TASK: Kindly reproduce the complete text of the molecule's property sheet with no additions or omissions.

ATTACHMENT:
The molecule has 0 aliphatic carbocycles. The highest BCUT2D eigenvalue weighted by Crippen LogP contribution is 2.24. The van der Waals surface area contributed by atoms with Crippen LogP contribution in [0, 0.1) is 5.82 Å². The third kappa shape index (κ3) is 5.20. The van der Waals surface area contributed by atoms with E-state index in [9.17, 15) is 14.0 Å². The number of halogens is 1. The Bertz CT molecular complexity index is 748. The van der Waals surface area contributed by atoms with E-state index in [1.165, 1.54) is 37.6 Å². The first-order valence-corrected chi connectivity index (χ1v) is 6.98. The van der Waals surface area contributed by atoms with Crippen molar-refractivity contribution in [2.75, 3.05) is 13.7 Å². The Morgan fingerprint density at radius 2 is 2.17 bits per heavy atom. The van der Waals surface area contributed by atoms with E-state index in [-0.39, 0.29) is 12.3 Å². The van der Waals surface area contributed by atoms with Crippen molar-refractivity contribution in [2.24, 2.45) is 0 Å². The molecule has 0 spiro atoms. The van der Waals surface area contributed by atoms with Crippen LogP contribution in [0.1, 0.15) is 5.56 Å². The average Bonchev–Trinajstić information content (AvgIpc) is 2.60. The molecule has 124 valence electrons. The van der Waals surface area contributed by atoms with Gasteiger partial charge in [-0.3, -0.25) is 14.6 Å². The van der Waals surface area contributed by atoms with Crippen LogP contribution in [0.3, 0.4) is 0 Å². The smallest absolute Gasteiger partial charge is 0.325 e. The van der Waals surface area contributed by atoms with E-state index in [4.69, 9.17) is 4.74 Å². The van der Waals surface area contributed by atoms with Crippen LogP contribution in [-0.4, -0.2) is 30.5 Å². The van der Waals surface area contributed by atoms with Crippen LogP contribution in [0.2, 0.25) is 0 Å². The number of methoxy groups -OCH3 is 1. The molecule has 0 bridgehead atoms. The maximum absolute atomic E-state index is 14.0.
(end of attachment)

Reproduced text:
The molecule has 0 aliphatic carbocycles. The highest BCUT2D eigenvalue weighted by Crippen LogP contribution is 2.24. The van der Waals surface area contributed by atoms with Crippen LogP contribution in [0, 0.1) is 5.82 Å². The third kappa shape index (κ3) is 5.20. The van der Waals surface area contributed by atoms with E-state index in [9.17, 15) is 14.0 Å². The number of halogens is 1. The Bertz CT molecular complexity index is 748. The van der Waals surface area contributed by atoms with E-state index in [1.165, 1.54) is 37.6 Å². The first-order valence-corrected chi connectivity index (χ1v) is 6.98. The van der Waals surface area contributed by atoms with Crippen molar-refractivity contribution in [2.75, 3.05) is 13.7 Å². The Morgan fingerprint density at radius 2 is 2.17 bits per heavy atom. The van der Waals surface area contributed by atoms with E-state index in [-0.39, 0.29) is 12.3 Å². The van der Waals surface area contributed by atoms with Crippen molar-refractivity contribution in [2.24, 2.45) is 0 Å². The molecule has 0 spiro atoms. The van der Waals surface area contributed by atoms with Crippen LogP contribution in [0.1, 0.15) is 5.56 Å². The average Bonchev–Trinajstić information content (AvgIpc) is 2.60. The molecule has 124 valence electrons. The van der Waals surface area contributed by atoms with Gasteiger partial charge in [-0.3, -0.25) is 14.6 Å². The van der Waals surface area contributed by atoms with Crippen LogP contribution in [0.3, 0.4) is 0 Å². The smallest absolute Gasteiger partial charge is 0.325 e. The van der Waals surface area contributed by atoms with E-state index in [4.69, 9.17) is 4.74 Å². The van der Waals surface area contributed by atoms with Crippen LogP contribution in [-0.4, -0.2) is 30.5 Å². The van der Waals surface area contributed by atoms with Crippen LogP contribution in [0.2, 0.25) is 0 Å². The number of methoxy groups -OCH3 is 1. The molecule has 0 bridgehead atoms. The maximum absolute atomic E-state index is 14.0.